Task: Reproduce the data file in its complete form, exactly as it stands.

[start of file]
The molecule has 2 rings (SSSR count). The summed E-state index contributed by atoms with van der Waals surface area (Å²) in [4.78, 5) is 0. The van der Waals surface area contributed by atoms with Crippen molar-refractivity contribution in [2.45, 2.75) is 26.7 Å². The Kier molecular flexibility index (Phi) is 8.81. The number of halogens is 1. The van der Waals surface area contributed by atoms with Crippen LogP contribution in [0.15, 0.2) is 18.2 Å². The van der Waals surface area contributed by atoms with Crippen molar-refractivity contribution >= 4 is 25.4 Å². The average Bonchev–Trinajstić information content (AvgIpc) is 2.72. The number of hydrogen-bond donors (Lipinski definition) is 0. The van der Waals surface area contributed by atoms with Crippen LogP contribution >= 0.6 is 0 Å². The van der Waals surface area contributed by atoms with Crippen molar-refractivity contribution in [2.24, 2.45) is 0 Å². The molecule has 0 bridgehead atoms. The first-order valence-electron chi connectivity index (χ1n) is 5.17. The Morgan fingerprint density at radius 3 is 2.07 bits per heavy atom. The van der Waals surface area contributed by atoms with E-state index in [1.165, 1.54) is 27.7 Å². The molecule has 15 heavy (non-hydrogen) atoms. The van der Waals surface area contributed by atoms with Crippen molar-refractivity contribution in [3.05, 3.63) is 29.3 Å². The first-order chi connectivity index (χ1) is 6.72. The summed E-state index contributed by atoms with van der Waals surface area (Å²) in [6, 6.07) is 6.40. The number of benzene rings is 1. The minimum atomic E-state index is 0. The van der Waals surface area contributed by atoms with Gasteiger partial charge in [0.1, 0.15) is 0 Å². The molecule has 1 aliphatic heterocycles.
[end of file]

The molecule has 2 rings (SSSR count). The summed E-state index contributed by atoms with van der Waals surface area (Å²) in [4.78, 5) is 0. The van der Waals surface area contributed by atoms with Crippen molar-refractivity contribution in [2.45, 2.75) is 26.7 Å². The Kier molecular flexibility index (Phi) is 8.81. The number of halogens is 1. The van der Waals surface area contributed by atoms with Crippen LogP contribution in [0.15, 0.2) is 18.2 Å². The van der Waals surface area contributed by atoms with Crippen molar-refractivity contribution >= 4 is 25.4 Å². The average Bonchev–Trinajstić information content (AvgIpc) is 2.72. The number of hydrogen-bond donors (Lipinski definition) is 0. The van der Waals surface area contributed by atoms with Crippen LogP contribution >= 0.6 is 0 Å². The van der Waals surface area contributed by atoms with Crippen molar-refractivity contribution in [2.24, 2.45) is 0 Å². The molecule has 0 bridgehead atoms. The first-order valence-electron chi connectivity index (χ1n) is 5.17. The Morgan fingerprint density at radius 3 is 2.07 bits per heavy atom. The van der Waals surface area contributed by atoms with E-state index in [1.165, 1.54) is 27.7 Å². The molecule has 15 heavy (non-hydrogen) atoms. The van der Waals surface area contributed by atoms with Crippen molar-refractivity contribution in [3.05, 3.63) is 29.3 Å². The first-order chi connectivity index (χ1) is 6.72. The summed E-state index contributed by atoms with van der Waals surface area (Å²) in [6, 6.07) is 6.40. The number of benzene rings is 1. The minimum atomic E-state index is 0. The van der Waals surface area contributed by atoms with Gasteiger partial charge in [0.1, 0.15) is 0 Å². The molecule has 1 aliphatic heterocycles.